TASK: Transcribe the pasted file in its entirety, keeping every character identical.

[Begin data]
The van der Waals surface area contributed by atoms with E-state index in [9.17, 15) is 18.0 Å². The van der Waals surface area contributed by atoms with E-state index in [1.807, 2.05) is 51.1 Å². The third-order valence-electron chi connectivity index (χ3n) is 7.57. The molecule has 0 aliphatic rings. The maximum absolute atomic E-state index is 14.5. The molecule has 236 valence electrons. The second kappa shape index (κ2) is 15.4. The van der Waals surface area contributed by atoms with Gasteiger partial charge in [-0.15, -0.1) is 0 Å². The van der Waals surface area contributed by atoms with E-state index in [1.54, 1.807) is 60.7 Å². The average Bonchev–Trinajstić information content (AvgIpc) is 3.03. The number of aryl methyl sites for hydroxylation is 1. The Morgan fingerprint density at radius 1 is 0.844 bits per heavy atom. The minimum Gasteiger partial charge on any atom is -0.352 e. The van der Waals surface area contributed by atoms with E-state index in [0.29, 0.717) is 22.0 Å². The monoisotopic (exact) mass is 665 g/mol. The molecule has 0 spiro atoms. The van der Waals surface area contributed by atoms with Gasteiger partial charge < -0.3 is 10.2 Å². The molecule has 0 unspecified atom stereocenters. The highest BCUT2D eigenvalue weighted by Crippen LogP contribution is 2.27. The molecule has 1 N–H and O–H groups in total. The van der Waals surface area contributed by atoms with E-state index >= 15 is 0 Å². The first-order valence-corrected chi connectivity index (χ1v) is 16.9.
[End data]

The van der Waals surface area contributed by atoms with E-state index in [9.17, 15) is 18.0 Å². The van der Waals surface area contributed by atoms with E-state index in [1.807, 2.05) is 51.1 Å². The third-order valence-electron chi connectivity index (χ3n) is 7.57. The molecule has 0 aliphatic rings. The maximum absolute atomic E-state index is 14.5. The molecule has 236 valence electrons. The second kappa shape index (κ2) is 15.4. The van der Waals surface area contributed by atoms with Gasteiger partial charge in [-0.15, -0.1) is 0 Å². The van der Waals surface area contributed by atoms with E-state index in [1.54, 1.807) is 60.7 Å². The average Bonchev–Trinajstić information content (AvgIpc) is 3.03. The number of aryl methyl sites for hydroxylation is 1. The Morgan fingerprint density at radius 1 is 0.844 bits per heavy atom. The minimum Gasteiger partial charge on any atom is -0.352 e. The van der Waals surface area contributed by atoms with E-state index in [0.29, 0.717) is 22.0 Å². The monoisotopic (exact) mass is 665 g/mol. The molecule has 0 spiro atoms. The van der Waals surface area contributed by atoms with Gasteiger partial charge < -0.3 is 10.2 Å². The molecule has 0 unspecified atom stereocenters. The highest BCUT2D eigenvalue weighted by Crippen LogP contribution is 2.27. The molecule has 1 N–H and O–H groups in total. The van der Waals surface area contributed by atoms with E-state index >= 15 is 0 Å². The first-order valence-corrected chi connectivity index (χ1v) is 16.9.